I am a remainer but for years cheap labour kept down wages and that left some people behind, many of whom will have voted out.
Fingers crossed that firms will perk up and start looking for tech to boost productivity, but its just as likely that the Road Hauliers Association etc will lobby for cheaper labourer to be brought in from somewhere else.
Fully understand your painful experience with public transport when living in the middle of nowhere and with little choice about it. Yours is a good example of why a minority of people need to drive regularly. Thankfully, 85% or so of the great British public live in urban / suburban areas and should have a choice between where they live / work and how they travel between the two.
More working from home remains my preference, even though it does not apply to me as i need to be in the shop where all the kit is. Luckily I can afford to live close enough to work to cycle in most days and, on occasion, bus in and walk home via a few hostelries on a Friday.
You are wholly right about the banks, I still remember the monthly ritual of loading my GAICA pre-payment card to then pay my rent because I was not trusted with a credit / debit card.
But, yeah, leaving Japan still ranks as possibly the stupidest decision I ever made, and there's some tough competition for that distinction!
Wholly correct about staff growing sloppy Chairo. I worked for a bank which went from two approvals in Change Management to five and the quality dropped like a stone. I once accidentally submitted my template rather than the actual change and it went thru!
The old system was not perfect though. They had the most awful habit of sitting on change requests until they had expired, so no approval but no rejection either. This helped them hit some ill-defined performance SLA that made no sense to anyone.
It's great to hear that you are so clearly on the best side of the bell curve in all aspects of your work Lee!
What would you suggest to someone nearer the middle, perhaps with a mortgage and a couple of kids? Because unionised industries do tend to pay better for the majority (not all) of the staff.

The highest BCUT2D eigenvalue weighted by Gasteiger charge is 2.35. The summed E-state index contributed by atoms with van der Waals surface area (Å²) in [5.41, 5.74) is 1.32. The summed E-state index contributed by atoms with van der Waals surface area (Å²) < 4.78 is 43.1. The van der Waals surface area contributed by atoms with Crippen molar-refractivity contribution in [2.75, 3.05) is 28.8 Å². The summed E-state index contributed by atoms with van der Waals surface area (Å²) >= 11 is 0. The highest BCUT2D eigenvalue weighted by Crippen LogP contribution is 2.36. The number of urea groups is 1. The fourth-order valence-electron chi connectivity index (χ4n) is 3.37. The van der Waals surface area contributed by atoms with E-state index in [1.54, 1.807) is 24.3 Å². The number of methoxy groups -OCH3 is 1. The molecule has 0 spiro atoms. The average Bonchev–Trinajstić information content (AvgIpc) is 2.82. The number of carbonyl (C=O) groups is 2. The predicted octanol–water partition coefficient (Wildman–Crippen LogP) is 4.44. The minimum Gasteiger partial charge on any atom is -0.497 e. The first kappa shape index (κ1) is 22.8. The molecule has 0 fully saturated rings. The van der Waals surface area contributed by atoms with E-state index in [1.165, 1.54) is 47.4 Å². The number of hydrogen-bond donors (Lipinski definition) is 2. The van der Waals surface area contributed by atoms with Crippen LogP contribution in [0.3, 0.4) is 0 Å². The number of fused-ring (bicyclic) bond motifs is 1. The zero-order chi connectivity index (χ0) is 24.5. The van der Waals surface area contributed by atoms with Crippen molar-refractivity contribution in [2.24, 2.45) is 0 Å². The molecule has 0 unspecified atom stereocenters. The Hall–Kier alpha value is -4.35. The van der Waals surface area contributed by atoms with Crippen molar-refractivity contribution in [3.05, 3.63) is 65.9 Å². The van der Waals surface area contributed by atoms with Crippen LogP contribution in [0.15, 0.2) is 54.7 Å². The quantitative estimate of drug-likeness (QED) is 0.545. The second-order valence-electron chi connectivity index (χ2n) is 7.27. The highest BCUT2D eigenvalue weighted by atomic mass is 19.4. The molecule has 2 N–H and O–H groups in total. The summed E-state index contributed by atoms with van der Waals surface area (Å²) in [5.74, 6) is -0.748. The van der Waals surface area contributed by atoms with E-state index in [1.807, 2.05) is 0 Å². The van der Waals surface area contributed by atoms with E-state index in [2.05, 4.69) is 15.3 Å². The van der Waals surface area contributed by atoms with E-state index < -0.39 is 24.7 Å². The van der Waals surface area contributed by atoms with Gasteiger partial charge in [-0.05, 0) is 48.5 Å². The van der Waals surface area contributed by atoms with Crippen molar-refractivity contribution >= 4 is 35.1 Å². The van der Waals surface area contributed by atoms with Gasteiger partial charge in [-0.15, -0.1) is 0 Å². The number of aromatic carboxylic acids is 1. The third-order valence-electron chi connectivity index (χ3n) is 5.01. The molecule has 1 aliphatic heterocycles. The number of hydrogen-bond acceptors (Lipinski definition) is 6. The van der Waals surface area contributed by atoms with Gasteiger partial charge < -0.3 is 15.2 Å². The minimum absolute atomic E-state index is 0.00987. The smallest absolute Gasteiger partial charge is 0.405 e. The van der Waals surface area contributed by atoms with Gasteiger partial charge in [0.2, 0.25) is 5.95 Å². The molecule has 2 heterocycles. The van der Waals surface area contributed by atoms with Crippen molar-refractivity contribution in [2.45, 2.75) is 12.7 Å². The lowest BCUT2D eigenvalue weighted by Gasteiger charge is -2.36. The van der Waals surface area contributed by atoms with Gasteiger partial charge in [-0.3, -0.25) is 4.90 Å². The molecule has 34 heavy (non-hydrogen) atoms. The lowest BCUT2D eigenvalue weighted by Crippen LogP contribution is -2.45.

Thankfully I'm FIRE'd, though still working because I lack the imagination to do anything else during this pandemic, but not everyone is so fortunate.
Just look at what happened at BA, where the staff were split between new and old contacts. The new contracts did not receive any of the expenses etc that the staff on the old contract were entitled to. Consequently BA management played one group off against the other and both groups ended up worse off.
Divide and conquer. Nothing new in this particular playbook.
No time to load yet time to disengage a childproof lock ... are you sure about that?
My only shooting experiences have been in the cadets and then the odd clay pigeon shoot with work, but at no point did we ever leave weapons loaded. I was under the impression that after pointing it at someone, leaving it loaded was the next worst behaviour.
This lad is barking up the wrong tree. The whole point of university is that you set out to discover your own subject. While some skills have to be taught, hence medical school, you go to Uni' to read your subject. Professors and faculty are there to steer you and monitor your progress via seminars / tutorials but you are expected to absorb the subject yourself, as opposed to school where you are taught the facts as seen fit by the exam board.
Conversely, professors and researchers are primarily there to extend the subject, not teach students.
Any office operating a hotdesk policy needs to know the utilisation of desks, we have a live system that updates a noticeboard in reception so that staff know where they can find a seat (admittedly far less of a problem nowadays). The kit used to measure that usage is the flipside to being allowed / instructed to work from home at least two days a week.
No excuse for prying though.
Not strictly speaking an IT issue, but it fits in with the general trend of denial / feigned ignorance.
Decades ago I was working for a quango and in one corner of the office a floor box fuse started regularly blowing and knocking out the kit on a bank of desks. There was much investigation, switching to alternative floor boxes, splitting the kit between different floor boxes etc, but we never got to the bottom of it and were unable to reproduce it ourselves. Then the problem seemed to go away.
All was finally explained when an office junior chose her leaving drinks as the ideal time to name and shame her team leader for plugging in a hot-air fan heater which would run for a while and then blow the fuse.Turns out that this individual knew not to use the heater, so hid it out of sight before I or the facilities manager arrived to investigate. Why her staff, who must have been pretty pissed off by the outages, never dobbed her in is another mystery.
There was a persistent rumour at Morse (later 2E2) that rather than taking disciplinary action, miscreants would be sent to work on the ‘airports’ contract. Which involved schlepping round the M25 to the London airports for purposes never explicitly stated, until they got sick of the traffic and moved elsewhere.
I never met anyone who had worked on said contract, and those telling me were usually so inept that surely had it existed they would be on it!
... has just one customer for years on end.
Those of us who contract for anywhere between a weekend and six months at a time are not going to be affected by IR35.
Whilst those who stick to one client, who have to request annual leave from said client (as opposed to simply telling them that you're not available on those dates), who work the hours they're told etc are going to come unstuck.